'It's decimated my family.' The human faces behind the Ruby Princess cruise ship disaster.

Just 15 days after disembarking the Ruby Princess cruise in late March, Bev Williams got a call from her doctor: “Des is dying, you need to come and see him.”

The 79-year-old couldn’t get in a taxi, and she wasn’t allowed to ring anyone to pick her up – so she drove herself.

Her husband Des, 85, died on April 2 from coronavirus, one of more than 600 passengers who tested positive to the virus after boarding the ill-fated ship with no knowledge they were hopping on a boat that had hours earlier allowed sick passengers to disembark.

WATCH: The trailer for 7News Investigates: The Ruby Princess. Post continues after video.

Video via 7News

The March 8 cruise to New Zealand was Des and Bev Williams’ 11th cruise together.

They’d been married 23 years, and had a lovely holiday.

They dined in the same restaurant every night, and had the same waiter most evenings as well – until one day he wasn’t there, and the couple were simply told he was “sick.”

A week after they got back home to Queensland, Des came down with what he thought was a cold.

Des and Bev Williams
Des and Bev Williams. Image: Seven News.

"Hhad a high temperature and started to have difficulty breathing as well so they were like, 'well, we need to do something.' So they went to the local [COVID-19] testing station in Toowoomba," Des’ stepson Craig Blackburn told 7News Investigates: The Ruby Princess.

On March 8, Des and Bev were among 2,700 passengers who boarded the Ruby Princess cruise. But as 7News reports, at least 158 of the passengers who had just disembarked had reported symptoms of coronavirus - a piece of information that was kept from port authorities in Sydney.

Despite the warning signs, and despite the fact the cruise's sister ship the Diamond Princess had already been at the centre of a coronavirus outbreak off the coast of Japan, the guests boarded none the wiser.

On March 14, New Zealand locked down its borders and the ship was forced to return back to Australia. By this point, 13 people were already unwell.

The next day, Australia banned cruise ships, but on March 19 the Ruby Princess docked in Sydney (despite the ban), releasing all of its passengers to their respective homes with little to no health checks.

11 people from the Ruby Princess Cruise have now died from coronavirus. Image: Getty.

The bungled disaster is the result of multiple mistakes by multiple authorities - and is responsible for 10 per cent of all coronavirus cases in Australia.

After leaving the ship, Des and Bev went home to Toowoomba, Queensland.

After presenting at the COVID-19 clinic, Des was found positive for the virus and put in a specialised ward straightaway. Bev was told to go home and isolate for 14 days.

"She was told, 'You will have to stay at home, you can't come in to see him'," Craig told 7News.

"[She was] feeling helpless. Her husband basically got the disease and she can't go and see him so I basically had to go and take up his phone and his iPad for him so she could at least have some communication with him," he said.

Days later, Des' oxygen levels dropped.

"Then just out of the blue that night the doctor said, 'Des is dying'," recalled Craig. "Des is dying, you need to come and see him. So, yes, she can't get in a taxi, I can't pick her up, can't do anything. She had to drive herself. 'Go and see your husband for the last time.'"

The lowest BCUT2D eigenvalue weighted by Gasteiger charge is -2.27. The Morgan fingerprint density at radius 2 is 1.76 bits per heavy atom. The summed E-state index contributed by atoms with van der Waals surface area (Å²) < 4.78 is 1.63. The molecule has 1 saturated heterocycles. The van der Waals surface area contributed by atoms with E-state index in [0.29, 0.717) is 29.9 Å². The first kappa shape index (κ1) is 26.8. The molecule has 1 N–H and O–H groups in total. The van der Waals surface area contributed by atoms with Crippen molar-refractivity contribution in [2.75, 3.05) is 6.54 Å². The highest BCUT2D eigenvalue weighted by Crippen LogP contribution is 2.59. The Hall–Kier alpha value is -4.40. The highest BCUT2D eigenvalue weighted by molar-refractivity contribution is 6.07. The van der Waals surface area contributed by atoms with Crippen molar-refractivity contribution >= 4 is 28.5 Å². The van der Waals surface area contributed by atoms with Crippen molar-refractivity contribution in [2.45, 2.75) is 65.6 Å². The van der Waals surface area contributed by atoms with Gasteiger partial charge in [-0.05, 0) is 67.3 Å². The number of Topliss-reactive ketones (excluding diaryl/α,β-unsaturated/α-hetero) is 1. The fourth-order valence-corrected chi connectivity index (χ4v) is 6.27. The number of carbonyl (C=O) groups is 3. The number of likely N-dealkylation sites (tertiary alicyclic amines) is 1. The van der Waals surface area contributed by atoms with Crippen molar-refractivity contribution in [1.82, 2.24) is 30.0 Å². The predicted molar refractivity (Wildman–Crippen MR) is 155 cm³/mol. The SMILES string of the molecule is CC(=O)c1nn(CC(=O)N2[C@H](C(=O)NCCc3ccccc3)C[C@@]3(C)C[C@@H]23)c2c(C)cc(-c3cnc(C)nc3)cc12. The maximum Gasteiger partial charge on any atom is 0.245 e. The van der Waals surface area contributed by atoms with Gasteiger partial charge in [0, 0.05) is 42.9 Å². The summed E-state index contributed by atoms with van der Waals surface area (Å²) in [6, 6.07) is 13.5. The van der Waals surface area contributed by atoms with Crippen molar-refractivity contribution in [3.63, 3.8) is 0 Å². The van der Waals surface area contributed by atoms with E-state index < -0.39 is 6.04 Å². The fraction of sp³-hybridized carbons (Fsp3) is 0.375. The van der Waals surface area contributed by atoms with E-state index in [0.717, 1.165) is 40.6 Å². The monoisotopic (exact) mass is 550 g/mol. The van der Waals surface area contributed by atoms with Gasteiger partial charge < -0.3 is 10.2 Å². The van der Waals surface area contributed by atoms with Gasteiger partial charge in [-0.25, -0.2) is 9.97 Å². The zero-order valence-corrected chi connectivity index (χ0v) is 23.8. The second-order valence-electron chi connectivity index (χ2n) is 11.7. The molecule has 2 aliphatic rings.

Bev said goodbye to her beloved husband at 10pm on the Tuesday night.

Two days later, on Thursday morning, Des Williams died.

Des Williams
Des Williams, 85, died from Covid-19 on April 2. Image: Seven News.

Craig says, if it turns out there were decisions made by various departments that put his parents in unnecessary danger, those decisions decimated his family.

"I have a six-year-old and a four-year-old. They used to love seeing dad. Now their grandfather is taken away. My step-father is taken away as well. We got on really well and my mother loved him. The whole bloody thing has just decimated the family. As we talk now... Just disaster," Craig told 7News.

To add to the family's pain, Bev has also now tested positive to COVID-19.

"It is a whole nightmare. Whole nightmare. She is showing no symptoms but we just have to wait and see if the bloody death sentence is coming. So we are all just stressed like anything," Craig explained.

Craig said his mum is spending her days preparing herself for the end.

"And we can't go over there," he said.

"We can go over and see her from a distance but we can't hug her, we can't do anything, we can't go inside and help her. She is just lonely. Hopefully not dying."

This is the reality for just one family. But there are many more facing their own hardships and emotional turmoil because of what they thought was a safe decision to board the Ruby Princess cruise for a holiday to New Zealand. Then, of course, there's the countless others who have been infected by the people who left the vessel and went on with their lives, unwittingly spreading the virus.

It was a ship, and a trip, that shouldn't have even been allowed to set sail, and which is currently at the centre of a criminal investigation.

So far, state and federal government bodies and the cruise liner have pinballed the blame, with no one taking responsibility for the handling of the disaster.

Feature image: Seven.

To protect yourself and the community from COVID-19, keep at least 1.5 metres away from other people, regularly wash your hands and avoid touching your face.
If you are sick and believe you have symptoms of COVID-19, call your GP ahead of time to book an appointment. Or call the national Coronavirus Health Information Line for advice on 1800 020 080. If you are experiencing a medical emergency, call 000.
To keep up to date with the latest information, please visit the Department of Health website.